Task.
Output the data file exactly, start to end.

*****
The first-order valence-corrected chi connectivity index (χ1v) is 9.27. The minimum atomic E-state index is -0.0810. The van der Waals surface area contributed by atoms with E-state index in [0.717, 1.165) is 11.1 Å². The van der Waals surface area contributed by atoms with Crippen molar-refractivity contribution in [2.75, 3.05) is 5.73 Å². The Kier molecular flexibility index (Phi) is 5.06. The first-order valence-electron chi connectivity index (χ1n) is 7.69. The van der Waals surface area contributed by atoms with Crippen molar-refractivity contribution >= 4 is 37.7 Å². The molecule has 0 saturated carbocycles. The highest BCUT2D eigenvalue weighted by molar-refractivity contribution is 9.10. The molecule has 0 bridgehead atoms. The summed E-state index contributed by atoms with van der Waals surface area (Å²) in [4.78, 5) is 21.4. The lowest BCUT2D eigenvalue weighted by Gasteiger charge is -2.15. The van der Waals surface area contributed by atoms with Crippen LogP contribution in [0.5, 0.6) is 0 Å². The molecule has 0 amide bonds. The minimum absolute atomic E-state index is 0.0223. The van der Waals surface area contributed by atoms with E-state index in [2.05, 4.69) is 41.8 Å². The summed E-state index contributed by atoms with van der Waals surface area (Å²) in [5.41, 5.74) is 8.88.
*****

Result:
The first-order valence-corrected chi connectivity index (χ1v) is 9.27. The minimum atomic E-state index is -0.0810. The van der Waals surface area contributed by atoms with E-state index in [0.717, 1.165) is 11.1 Å². The van der Waals surface area contributed by atoms with Crippen molar-refractivity contribution in [2.75, 3.05) is 5.73 Å². The Kier molecular flexibility index (Phi) is 5.06. The first-order valence-electron chi connectivity index (χ1n) is 7.69. The van der Waals surface area contributed by atoms with Crippen molar-refractivity contribution >= 4 is 37.7 Å². The molecule has 0 saturated carbocycles. The highest BCUT2D eigenvalue weighted by molar-refractivity contribution is 9.10. The molecule has 0 bridgehead atoms. The summed E-state index contributed by atoms with van der Waals surface area (Å²) in [4.78, 5) is 21.4. The lowest BCUT2D eigenvalue weighted by Gasteiger charge is -2.15. The van der Waals surface area contributed by atoms with Crippen LogP contribution in [0.5, 0.6) is 0 Å². The molecule has 0 amide bonds. The minimum absolute atomic E-state index is 0.0223. The van der Waals surface area contributed by atoms with E-state index in [2.05, 4.69) is 41.8 Å². The summed E-state index contributed by atoms with van der Waals surface area (Å²) in [5.41, 5.74) is 8.88.